VIDEO GAMES 'Spy Hunter' takes a step backward

The second version loses a lot of the original's variety.
Back in 1983, an overhead-view racing game called "Spy Hunter" let gamers jump into a James Bond-rigged car and blow the evil NOSTRA crime organization off the road -- with gunfire, smoke screens or just plain fast driving.
Two years ago, Midway brought this racer to current video-game consoles and gave it a 3-D look. And that's where this developer should have stopped. "Spy Hunter 2," its latest version of the series sacrifices variety in favor of simpler but longer game play.
Good and bad
The G-8155 Interceptor's array of missiles, machine guns and other weapons and its ability to transform into an off-road vehicle, speedboat, motorcycle and snowmobile, are as cool as ever. But the multiple paths the 2002 title allowed have been removed, while each of the 16 levels here has been made lengthier and more difficult. Since these levels last only five minutes if you do everything right, Midway aims to pad out the game's duration a little more by, among other things, limiting health power-ups.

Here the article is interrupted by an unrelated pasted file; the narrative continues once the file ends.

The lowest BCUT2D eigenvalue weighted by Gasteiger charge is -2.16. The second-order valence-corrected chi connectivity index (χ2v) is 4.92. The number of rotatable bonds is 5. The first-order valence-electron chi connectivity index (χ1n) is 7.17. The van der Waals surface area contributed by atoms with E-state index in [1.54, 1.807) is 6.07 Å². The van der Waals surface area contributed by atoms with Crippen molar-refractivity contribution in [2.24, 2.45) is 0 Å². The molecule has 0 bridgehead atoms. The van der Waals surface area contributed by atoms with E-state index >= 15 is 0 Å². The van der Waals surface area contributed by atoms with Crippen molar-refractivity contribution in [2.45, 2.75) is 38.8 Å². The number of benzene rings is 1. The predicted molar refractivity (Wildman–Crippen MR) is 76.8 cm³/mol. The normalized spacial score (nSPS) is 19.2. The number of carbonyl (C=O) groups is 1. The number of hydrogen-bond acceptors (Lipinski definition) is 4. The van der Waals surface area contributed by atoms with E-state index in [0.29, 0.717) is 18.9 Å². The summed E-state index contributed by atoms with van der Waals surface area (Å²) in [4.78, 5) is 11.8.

This means you get to play the same mission over and over again, giving you plenty of time to notice how drab and dull the scenery looks here. Only the explosions and the vehicles are worth eyeballing in the game. A few fixed-course aerial shooting runs and multi-player modes can round out the experience, but not by much, and not enough to save this sequel from settling to the bottom of the rental bin.
X"Spy Hunter 2," by Midway Games/Angel Studios, is for PlayStation 2 and Xbox.